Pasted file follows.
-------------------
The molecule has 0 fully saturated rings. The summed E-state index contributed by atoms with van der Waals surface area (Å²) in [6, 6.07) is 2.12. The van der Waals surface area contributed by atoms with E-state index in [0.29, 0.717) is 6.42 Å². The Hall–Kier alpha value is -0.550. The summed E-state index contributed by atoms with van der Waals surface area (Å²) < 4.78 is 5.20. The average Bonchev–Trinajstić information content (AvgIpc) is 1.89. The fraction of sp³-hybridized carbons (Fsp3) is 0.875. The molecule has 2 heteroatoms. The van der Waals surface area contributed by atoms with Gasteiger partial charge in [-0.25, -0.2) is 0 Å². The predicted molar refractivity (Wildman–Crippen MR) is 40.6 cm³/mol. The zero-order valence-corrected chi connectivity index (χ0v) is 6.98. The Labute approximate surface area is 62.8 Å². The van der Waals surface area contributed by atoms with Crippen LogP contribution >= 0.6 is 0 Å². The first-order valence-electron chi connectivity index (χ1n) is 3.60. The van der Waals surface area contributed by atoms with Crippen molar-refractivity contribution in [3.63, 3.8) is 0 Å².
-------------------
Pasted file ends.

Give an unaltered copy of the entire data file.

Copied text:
The molecule has 0 fully saturated rings. The summed E-state index contributed by atoms with van der Waals surface area (Å²) in [6, 6.07) is 2.12. The van der Waals surface area contributed by atoms with E-state index in [0.29, 0.717) is 6.42 Å². The Hall–Kier alpha value is -0.550. The summed E-state index contributed by atoms with van der Waals surface area (Å²) < 4.78 is 5.20. The average Bonchev–Trinajstić information content (AvgIpc) is 1.89. The fraction of sp³-hybridized carbons (Fsp3) is 0.875. The molecule has 2 heteroatoms. The van der Waals surface area contributed by atoms with Gasteiger partial charge in [-0.25, -0.2) is 0 Å². The predicted molar refractivity (Wildman–Crippen MR) is 40.6 cm³/mol. The zero-order valence-corrected chi connectivity index (χ0v) is 6.98. The Labute approximate surface area is 62.8 Å². The van der Waals surface area contributed by atoms with Crippen LogP contribution >= 0.6 is 0 Å². The first-order valence-electron chi connectivity index (χ1n) is 3.60. The van der Waals surface area contributed by atoms with Crippen molar-refractivity contribution in [3.63, 3.8) is 0 Å².